Santa Monica City Manager Rod Gould announced Friday he plans to retire at the end of January 2015.
After initial calls by The Mirror to the City Manager’s office just after 3 pm, a statement was released by the City confirming his “retirement.”
“I plan to retire from service as Santa Monica’s City Manager at the end of January 2015,” Gould stated. “I have relished my time with the City of Santa Monica and view it as the capstone to my 35-year career in public service. “Santa Monica is a truly progressive, pluralistic, and incredibly active world-class beach city.
“I have thought deeply about this decision and began discussing it with my family and my two closest colleagues early this year. I’ve concluded that after 29 years of city management in five cities, it’s time to reset my work-life balance. The next phase of my career will involve more teaching, consulting, volunteering, and service to my profession and less night, weekend, holiday and vacation work.”
Gould added when he was hired, he made a five-year commitment to fulfill his duties as City Manager.
“At the time of my hiring in late 2009, I made a five-year commitment to Santa Monica,” he said. “By setting my retirement date in January, I will fulfill that commitment and allow the City Council plenty of time to consider a process for the selection of my successor.”
It is believed that Gould told his department heads of his decision to resign at lunch today.
Santa Monica Mayor Pam O’Connor thanked Gould for his dedication and service to Santa Monica.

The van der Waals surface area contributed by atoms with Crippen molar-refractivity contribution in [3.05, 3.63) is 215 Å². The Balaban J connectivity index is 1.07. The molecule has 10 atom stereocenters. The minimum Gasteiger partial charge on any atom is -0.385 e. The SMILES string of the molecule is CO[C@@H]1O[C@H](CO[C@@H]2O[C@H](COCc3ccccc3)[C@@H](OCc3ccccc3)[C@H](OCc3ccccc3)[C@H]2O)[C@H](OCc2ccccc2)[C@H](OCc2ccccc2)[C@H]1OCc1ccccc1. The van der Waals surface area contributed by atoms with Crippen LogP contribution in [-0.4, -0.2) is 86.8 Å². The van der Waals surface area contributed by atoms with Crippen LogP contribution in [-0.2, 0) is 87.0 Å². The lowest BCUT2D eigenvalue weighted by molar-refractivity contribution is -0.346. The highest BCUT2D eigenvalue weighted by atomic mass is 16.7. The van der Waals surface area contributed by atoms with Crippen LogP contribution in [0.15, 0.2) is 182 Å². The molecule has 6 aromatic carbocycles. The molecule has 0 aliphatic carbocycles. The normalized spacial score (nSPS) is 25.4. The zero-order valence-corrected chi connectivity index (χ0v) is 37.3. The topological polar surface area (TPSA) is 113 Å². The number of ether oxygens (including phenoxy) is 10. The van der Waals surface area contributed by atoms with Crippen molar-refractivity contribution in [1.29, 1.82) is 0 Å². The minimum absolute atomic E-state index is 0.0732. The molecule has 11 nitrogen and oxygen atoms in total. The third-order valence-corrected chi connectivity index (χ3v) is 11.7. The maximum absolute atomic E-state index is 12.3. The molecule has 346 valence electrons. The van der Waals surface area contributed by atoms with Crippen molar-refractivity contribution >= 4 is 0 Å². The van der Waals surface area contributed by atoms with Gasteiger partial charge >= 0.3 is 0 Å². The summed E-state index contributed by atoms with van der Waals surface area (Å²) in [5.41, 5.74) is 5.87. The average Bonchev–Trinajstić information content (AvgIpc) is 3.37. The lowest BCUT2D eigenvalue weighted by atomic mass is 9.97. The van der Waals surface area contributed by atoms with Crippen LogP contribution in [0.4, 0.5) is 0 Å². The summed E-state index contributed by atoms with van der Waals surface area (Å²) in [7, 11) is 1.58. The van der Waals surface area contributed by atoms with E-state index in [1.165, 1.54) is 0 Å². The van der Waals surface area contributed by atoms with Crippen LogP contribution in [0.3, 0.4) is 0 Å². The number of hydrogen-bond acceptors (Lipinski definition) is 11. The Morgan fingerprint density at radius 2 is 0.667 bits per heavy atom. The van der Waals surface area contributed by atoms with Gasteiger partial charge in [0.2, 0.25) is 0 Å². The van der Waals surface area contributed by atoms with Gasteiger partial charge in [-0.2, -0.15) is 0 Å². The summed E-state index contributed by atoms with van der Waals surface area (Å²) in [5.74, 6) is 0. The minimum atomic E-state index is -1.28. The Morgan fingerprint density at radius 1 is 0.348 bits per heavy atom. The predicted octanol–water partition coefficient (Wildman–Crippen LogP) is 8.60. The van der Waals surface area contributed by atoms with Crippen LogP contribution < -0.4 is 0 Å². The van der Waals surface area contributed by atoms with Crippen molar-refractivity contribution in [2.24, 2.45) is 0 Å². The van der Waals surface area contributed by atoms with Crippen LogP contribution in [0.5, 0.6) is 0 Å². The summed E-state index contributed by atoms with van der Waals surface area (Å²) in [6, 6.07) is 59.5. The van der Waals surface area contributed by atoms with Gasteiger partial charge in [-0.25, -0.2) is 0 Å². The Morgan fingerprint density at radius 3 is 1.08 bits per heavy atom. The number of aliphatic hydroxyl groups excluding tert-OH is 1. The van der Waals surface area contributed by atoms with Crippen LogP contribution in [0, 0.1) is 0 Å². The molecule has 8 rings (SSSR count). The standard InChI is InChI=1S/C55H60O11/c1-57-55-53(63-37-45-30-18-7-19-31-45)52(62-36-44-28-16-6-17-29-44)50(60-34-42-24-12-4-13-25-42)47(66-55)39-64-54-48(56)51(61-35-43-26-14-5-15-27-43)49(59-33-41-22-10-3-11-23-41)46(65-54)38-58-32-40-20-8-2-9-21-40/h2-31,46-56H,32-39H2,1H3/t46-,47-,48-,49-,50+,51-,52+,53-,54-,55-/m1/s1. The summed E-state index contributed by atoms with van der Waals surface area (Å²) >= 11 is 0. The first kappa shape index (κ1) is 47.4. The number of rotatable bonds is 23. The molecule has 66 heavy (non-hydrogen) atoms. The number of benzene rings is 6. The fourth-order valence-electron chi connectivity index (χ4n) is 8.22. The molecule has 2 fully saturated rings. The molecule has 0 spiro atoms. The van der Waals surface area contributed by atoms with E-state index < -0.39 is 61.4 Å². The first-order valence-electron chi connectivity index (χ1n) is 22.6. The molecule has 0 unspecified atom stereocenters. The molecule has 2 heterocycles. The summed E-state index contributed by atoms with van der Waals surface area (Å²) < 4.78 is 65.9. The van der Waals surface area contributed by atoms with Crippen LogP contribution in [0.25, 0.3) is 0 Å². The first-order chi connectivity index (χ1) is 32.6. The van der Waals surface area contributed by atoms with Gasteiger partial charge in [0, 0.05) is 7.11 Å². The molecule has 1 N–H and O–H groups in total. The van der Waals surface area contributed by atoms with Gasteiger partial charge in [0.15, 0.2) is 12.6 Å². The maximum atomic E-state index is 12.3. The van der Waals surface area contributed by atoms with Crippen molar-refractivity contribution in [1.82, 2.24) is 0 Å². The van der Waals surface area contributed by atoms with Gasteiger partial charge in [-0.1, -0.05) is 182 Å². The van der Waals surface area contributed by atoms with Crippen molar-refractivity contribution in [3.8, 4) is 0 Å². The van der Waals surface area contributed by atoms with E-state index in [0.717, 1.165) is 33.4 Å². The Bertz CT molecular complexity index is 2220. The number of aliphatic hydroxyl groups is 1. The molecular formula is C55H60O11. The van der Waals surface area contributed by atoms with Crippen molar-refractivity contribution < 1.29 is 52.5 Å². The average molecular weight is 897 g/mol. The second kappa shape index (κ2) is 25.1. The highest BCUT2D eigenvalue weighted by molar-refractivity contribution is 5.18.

“Rod led the City with a steady hand during one of the worst economic downturns in our country’s history,” O’Connor said. “Santa Monica emerged stronger and more resilient under his guidance. For five years he has focused his considerable talent and boundless energy working for the City Council and community to deliver extraordinary results for our City.”
O’Connor said Gould built a strong department head team who serve the City with distinction every day.
“Perhaps his most significant legacy was initiating the voter-approved fee that now provides millions of dollars to support our public schools each year,” she said. “Rod will be missed but can draw satisfaction from his accomplishments here. We extend our thanks and well wishes for his retirement.”
Councilman Kevin McKeown said Gould brought great strengths to a difficult job.
“He took the reins in the depth of the Great Recession, and the City’s continued success speaks to his skills as well as to the strong foundation laid by a succession of progressive City Councils,” McKeown said. “His departure is difficult, and provides us an opportunity to take a deep breath and redefine our goals.”
McKeown added that rather than take any immediate action to seek a successor, the City Council should open a process of public comment and involvement to carefully ascertain the direction desired by residents and other members of the community.
— Additional reporting by Parimal M. Rohit